Expired Study
This study is not currently recruiting Study Participants on ClinicalConnection.com. If you would like to find active studies please search for clinical trials.

Bethesda, Maryland 20892


This study will investigate the effect of the drug miconazole on blood vessel dilation. Miconazole stops production of EDHF, a substance that causes arteries to dilate. EDHF is produced by the cells that line blood vessels. Normal volunteers between the ages of 21 to 60 may participate in this study. Candidates will be screened for eligibility with a medical history, physical examination, electrocardiogram and routine laboratory tests. Those enrolled will be injected with miconazole to study its effects on blood vessels. Study participants will take three aspirin tablets. After administration of a local anesthetic, small tubes will be inserted through a needle into the artery and vein of the forearm. These will be used to measure blood pressure and to draw blood samples during the study. Forearm blood flow will be measured using pressure cuffs placed on the wrist and upper arm, and a strain gauge (a rubber band device) placed around the forearm. When the cuffs are inflated, blood will flow into the arm, stretching the strain gauge, and the flow measurement will be recorded. Small doses of four drugs-bradykinin, sodium nitroprusside, miconazole, and LNMMA-will be given through the arterial catheter. Bradykinin stimulates the release of EDHF and can lower blood pressure. Sodium nitroprusside causes blood vessels to dilate and is used to treat high blood pressure and heart failure. Miconazole is commonly prescribed to treat various infections, including vaginal yeast infections, jock itch and athlete's foot. In much higher doses, it is used to treat fungal infections that have spread to the lungs, brain, kidneys, or bladder. LNMMA inhibits production of nitric oxide, another substance produced by the lining cells of blood vessels. Blood flow will be measured throughout the study, which will last approximately 3 hours.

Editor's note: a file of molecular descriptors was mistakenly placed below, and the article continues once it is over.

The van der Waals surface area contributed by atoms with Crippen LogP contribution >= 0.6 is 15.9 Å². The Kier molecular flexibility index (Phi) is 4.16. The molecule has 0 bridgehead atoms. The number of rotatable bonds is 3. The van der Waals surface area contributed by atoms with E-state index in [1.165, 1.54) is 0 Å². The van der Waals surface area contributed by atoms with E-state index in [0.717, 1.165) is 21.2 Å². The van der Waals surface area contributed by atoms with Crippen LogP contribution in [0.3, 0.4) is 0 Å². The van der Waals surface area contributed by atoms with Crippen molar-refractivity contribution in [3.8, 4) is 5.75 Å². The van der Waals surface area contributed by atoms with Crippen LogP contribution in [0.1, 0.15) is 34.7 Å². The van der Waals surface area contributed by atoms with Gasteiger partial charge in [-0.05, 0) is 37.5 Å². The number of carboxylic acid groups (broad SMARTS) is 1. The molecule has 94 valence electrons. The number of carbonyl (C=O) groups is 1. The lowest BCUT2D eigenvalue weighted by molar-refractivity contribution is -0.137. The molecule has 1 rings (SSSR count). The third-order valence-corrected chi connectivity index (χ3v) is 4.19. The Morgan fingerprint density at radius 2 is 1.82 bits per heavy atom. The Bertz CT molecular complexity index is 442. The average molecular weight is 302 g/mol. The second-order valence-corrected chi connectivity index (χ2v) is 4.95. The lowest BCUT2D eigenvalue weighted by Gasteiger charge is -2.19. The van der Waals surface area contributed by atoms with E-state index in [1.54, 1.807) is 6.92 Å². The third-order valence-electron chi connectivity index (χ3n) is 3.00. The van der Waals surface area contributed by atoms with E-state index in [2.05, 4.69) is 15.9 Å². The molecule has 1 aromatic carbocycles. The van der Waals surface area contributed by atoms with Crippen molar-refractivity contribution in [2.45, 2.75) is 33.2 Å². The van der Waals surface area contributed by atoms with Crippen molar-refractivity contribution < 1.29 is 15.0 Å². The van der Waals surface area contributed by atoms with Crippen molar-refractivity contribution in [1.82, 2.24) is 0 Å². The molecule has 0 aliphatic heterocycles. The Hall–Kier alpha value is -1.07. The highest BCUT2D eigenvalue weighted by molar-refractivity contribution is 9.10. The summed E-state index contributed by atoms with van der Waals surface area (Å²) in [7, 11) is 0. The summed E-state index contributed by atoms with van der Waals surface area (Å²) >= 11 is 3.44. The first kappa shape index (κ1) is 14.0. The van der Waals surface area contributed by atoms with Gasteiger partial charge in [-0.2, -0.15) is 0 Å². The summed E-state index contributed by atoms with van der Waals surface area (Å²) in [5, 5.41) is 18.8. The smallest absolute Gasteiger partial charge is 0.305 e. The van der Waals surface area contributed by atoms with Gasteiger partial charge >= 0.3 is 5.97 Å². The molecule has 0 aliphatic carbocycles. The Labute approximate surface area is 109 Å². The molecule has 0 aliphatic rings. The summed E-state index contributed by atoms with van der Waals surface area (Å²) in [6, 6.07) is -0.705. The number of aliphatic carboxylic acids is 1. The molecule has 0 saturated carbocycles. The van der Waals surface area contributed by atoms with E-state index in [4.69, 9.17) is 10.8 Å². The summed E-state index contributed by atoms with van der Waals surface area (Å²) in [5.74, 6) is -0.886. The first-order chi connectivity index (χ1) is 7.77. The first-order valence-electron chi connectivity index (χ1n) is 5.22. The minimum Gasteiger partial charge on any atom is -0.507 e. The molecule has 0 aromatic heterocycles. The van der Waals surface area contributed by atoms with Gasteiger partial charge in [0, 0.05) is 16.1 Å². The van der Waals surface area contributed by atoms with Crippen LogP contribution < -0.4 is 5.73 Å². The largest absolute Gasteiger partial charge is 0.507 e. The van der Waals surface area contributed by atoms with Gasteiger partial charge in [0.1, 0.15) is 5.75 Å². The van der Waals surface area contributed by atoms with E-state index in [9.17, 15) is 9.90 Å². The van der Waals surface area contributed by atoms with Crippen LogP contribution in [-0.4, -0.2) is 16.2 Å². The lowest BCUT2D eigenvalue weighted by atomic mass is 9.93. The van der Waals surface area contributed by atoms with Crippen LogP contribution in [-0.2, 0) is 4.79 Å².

Study summary:

The vascular endothelium synthesizes at least three potent vasodilator substances: nitric oxide (NO), prostacyclin and an endothelium-derived hyperpolarizing factor (EDHF). EDHF release is stimulated by receptor-dependent agonists such as acetylcholine and bradykinin (BK), and leads to hyperpolarization of the underlying smooth muscle cells presumably by opening Ca(2+)-activated K(+) channels. Indirect pharmacologic evidence suggests that EDHF is a cytochrome P450-derived arachidonic acid metabolite, presumably an epoxide. Numerous inhibitors of EDHF have been defined in animal tissues. Of these, miconazole has proven to be safe when administered to humans as a topical and parenteral antifungal agent. At levels that are attained with routine clinical use, it has a rapid onset of action with high specificity of inhibition of EDHF in animal models. This study is designed to investigate the safety and efficacy of intra-arterial miconazole in inhibiting BK-mediated forearm vasodilation in normal volunteers.


Healthy male or female volunteers (age 21-60 years). No presence of intercurrent illness. No current smoking (within previous 5 years). No hypertension (greater than 140/90). No diabetes. No hypercholesterolemia (total cholesterol greater than 240 mg/dl). No pregnancy or menopause. No renal failure (creatinine greater than 1.4 mg/dl). No allergies to miconazole, parabens, castor oil or aspirin. No bleeding disorders. No consumption of any medications during the last one week, including vitamins and unconventional medications.



Primary Contact:


Backup Contact:


Location Contact:

Bethesda, Maryland 20892
United States

There is no listed contact information for this specific location.

Site Status: N/A

Data Source: ClinicalTrials.gov

Date Processed: October 09, 2019

Modifications to this listing: Only selected fields are shown, please use the link below to view all information about this clinical trial.

Click to view Full Listing

This study is not currently recruiting Study Participants on ClinicalConnection.com. The form below is not enabled.